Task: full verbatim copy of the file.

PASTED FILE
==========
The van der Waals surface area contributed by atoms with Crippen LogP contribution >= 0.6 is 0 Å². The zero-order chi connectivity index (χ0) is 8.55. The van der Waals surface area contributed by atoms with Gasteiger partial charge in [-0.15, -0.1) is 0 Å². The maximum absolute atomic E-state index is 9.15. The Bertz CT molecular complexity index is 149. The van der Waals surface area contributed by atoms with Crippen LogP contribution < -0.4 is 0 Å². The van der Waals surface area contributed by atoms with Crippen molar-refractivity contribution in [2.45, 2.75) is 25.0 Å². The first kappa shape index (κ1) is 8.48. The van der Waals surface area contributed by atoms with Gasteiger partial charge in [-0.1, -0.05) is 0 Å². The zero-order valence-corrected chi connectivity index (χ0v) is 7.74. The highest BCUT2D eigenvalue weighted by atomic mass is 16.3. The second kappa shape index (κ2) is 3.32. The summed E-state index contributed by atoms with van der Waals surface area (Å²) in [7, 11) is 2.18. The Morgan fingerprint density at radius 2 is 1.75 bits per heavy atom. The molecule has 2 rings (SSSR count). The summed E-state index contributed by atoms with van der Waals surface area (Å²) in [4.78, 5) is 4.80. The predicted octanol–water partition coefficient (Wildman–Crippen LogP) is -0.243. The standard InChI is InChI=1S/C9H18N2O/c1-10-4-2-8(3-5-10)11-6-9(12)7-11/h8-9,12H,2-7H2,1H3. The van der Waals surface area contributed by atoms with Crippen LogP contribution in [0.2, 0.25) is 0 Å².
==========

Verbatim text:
The van der Waals surface area contributed by atoms with Crippen LogP contribution >= 0.6 is 0 Å². The zero-order chi connectivity index (χ0) is 8.55. The van der Waals surface area contributed by atoms with Gasteiger partial charge in [-0.15, -0.1) is 0 Å². The maximum absolute atomic E-state index is 9.15. The Bertz CT molecular complexity index is 149. The van der Waals surface area contributed by atoms with Crippen LogP contribution < -0.4 is 0 Å². The van der Waals surface area contributed by atoms with Crippen molar-refractivity contribution in [2.45, 2.75) is 25.0 Å². The first kappa shape index (κ1) is 8.48. The van der Waals surface area contributed by atoms with Gasteiger partial charge in [-0.1, -0.05) is 0 Å². The zero-order valence-corrected chi connectivity index (χ0v) is 7.74. The highest BCUT2D eigenvalue weighted by atomic mass is 16.3. The second kappa shape index (κ2) is 3.32. The summed E-state index contributed by atoms with van der Waals surface area (Å²) in [7, 11) is 2.18. The Morgan fingerprint density at radius 2 is 1.75 bits per heavy atom. The molecule has 2 rings (SSSR count). The summed E-state index contributed by atoms with van der Waals surface area (Å²) in [4.78, 5) is 4.80. The predicted octanol–water partition coefficient (Wildman–Crippen LogP) is -0.243. The standard InChI is InChI=1S/C9H18N2O/c1-10-4-2-8(3-5-10)11-6-9(12)7-11/h8-9,12H,2-7H2,1H3. The van der Waals surface area contributed by atoms with Crippen LogP contribution in [0.2, 0.25) is 0 Å².